Today the Mummy Range and adjacent mountains are high mountains, yet drainage routes in the present day South Platte River drainage basin, including in the Rocky Mountain National Park area, developed during immense south oriented melt water floods from the western margin of a thick North American ice sheet. The gigantic melt water floods flowed from western Canada to and across the present day South Platte River drainage basin at a time when Colorado mountain ranges were beginning to emerge. Colorado mountain ranges, including the Mummy Range, emerged as floodwaters flowed across them, as ice sheet related crustal warping raised the mountain masses and the entire region, and as floodwaters deeply eroded surrounding regions. The present day north oriented South Platte River drainage route south of Greeley and north oriented South Platte River tributary drainage routes east of Denver (e.g. Kiowa Creek) originated as south oriented flood flow channels east of the emerging Colorado Front Range. East oriented valleys eroded headward from these south oriented flood flow channels into the emerging Colorado Front Range to capture south oriented floodwaters flowing into, along, and across the emerging mountain masses further to the west. Headward erosion of these deep east oriented valleys was in sequence from south to north. For example, headward erosion of the Big Thompson River valley occurred in advance of headward erosion of the Cache la Poudre River valley, which then captured south and southeast oriented flood flow moving to the newly eroded Big Thompson River valley and tributary valleys. The north oriented Cache la Poudre River headwaters drainage route was created by a reversal of flood flow on the north end of flood flow channels to the deep south and southwest oriented Colorado River valley, which had also eroded headward into the region to capture the massive south oriented flood flow. Floodwaters on the north ends of the beheaded flood flow channels reversed flow direction to flow to the deeper east oriented Cache la Poudre River valley. Northeast oriented valley segments were formed by eroding headward across southeast oriented flood flow. Headward erosion of the southeast and northeast oriented South Platte River valley from western Nebraska in time captured flood flow moving on the Cache la Poudre River drainage route and beheaded the south oriented flood flow channels on the present day Colorado Piedmont. Floodwaters on north ends of the beheaded flood flow routes reversed flow direction to create north oriented South Platte River tributary drainage routes and the north oriented South Platte River drainage route. These flood flow reversals were probably greatly aided by ice sheet related crustal warping that was raising the entire region.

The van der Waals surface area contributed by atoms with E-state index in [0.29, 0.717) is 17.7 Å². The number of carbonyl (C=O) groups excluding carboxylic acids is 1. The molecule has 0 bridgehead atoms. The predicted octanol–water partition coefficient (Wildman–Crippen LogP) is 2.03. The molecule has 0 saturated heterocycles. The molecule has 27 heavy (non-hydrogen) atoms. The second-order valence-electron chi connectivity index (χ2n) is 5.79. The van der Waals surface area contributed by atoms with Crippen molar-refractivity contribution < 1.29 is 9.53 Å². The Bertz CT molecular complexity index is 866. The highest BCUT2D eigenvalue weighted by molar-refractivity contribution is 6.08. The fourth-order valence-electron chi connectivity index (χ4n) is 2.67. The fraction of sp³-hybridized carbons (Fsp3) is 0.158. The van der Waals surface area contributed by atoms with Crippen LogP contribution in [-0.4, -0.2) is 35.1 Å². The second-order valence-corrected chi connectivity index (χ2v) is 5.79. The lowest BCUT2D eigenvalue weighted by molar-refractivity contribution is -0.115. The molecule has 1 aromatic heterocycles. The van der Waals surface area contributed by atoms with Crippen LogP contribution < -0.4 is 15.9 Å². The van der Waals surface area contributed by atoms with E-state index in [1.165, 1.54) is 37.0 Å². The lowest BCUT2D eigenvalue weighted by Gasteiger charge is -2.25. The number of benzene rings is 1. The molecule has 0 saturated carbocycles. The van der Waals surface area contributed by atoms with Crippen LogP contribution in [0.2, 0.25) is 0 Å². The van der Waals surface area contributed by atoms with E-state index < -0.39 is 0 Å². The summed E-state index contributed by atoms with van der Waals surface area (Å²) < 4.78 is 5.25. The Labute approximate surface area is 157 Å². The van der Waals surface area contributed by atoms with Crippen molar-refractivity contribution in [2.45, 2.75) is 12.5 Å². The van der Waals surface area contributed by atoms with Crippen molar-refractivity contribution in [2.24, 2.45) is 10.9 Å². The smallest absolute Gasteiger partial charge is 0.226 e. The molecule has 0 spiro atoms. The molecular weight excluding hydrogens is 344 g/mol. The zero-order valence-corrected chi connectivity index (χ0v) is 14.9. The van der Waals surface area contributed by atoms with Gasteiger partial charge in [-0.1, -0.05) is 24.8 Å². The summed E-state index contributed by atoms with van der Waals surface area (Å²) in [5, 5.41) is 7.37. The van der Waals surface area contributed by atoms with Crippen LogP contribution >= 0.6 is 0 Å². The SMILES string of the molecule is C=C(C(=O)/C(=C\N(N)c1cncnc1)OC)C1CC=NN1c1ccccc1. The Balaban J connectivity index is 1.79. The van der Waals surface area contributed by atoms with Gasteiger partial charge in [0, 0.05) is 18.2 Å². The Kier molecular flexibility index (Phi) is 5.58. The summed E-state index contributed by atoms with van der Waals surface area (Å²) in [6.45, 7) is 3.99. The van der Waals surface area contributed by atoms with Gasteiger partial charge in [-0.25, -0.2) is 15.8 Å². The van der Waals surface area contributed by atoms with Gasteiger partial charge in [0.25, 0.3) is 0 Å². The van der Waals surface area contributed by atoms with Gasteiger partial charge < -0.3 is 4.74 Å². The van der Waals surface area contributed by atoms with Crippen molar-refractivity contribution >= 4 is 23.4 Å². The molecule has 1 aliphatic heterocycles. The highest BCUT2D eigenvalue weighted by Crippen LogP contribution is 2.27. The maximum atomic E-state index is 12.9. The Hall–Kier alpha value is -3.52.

Detailed location map for Cache la Poudre River-Big Thompson River drainage divide area

Fig2 detlocmap

Figure 2: Detailed location map Cache la Poudre River-Big Thompson River drainage divide area. United States Geological Survey map digitally presented using National Geographic Society TOPO software.